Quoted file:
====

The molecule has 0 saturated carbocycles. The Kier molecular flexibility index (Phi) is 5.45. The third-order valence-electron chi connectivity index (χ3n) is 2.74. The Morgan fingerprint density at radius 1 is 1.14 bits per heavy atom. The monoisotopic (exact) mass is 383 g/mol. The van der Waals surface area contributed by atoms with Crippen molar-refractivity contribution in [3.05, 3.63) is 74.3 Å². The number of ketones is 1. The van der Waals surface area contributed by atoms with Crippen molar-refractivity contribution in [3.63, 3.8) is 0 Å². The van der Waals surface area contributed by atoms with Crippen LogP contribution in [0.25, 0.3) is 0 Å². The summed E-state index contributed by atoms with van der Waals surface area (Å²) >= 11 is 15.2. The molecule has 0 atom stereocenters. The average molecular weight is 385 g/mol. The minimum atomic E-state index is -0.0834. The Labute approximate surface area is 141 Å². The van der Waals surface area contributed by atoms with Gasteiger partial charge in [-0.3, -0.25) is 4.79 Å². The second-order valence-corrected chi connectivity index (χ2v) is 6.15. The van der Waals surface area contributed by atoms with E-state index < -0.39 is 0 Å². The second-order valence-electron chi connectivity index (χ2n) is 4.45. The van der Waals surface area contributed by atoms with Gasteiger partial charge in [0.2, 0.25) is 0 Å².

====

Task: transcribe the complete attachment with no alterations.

The molecule has 0 saturated carbocycles. The Kier molecular flexibility index (Phi) is 5.45. The third-order valence-electron chi connectivity index (χ3n) is 2.74. The Morgan fingerprint density at radius 1 is 1.14 bits per heavy atom. The monoisotopic (exact) mass is 383 g/mol. The van der Waals surface area contributed by atoms with Crippen molar-refractivity contribution in [3.05, 3.63) is 74.3 Å². The number of ketones is 1. The van der Waals surface area contributed by atoms with Crippen molar-refractivity contribution in [3.63, 3.8) is 0 Å². The van der Waals surface area contributed by atoms with Crippen LogP contribution in [0.25, 0.3) is 0 Å². The summed E-state index contributed by atoms with van der Waals surface area (Å²) >= 11 is 15.2. The molecule has 0 atom stereocenters. The average molecular weight is 385 g/mol. The minimum atomic E-state index is -0.0834. The Labute approximate surface area is 141 Å². The van der Waals surface area contributed by atoms with Gasteiger partial charge in [-0.3, -0.25) is 4.79 Å². The second-order valence-corrected chi connectivity index (χ2v) is 6.15. The van der Waals surface area contributed by atoms with E-state index < -0.39 is 0 Å². The second-order valence-electron chi connectivity index (χ2n) is 4.45. The van der Waals surface area contributed by atoms with Gasteiger partial charge in [0.2, 0.25) is 0 Å².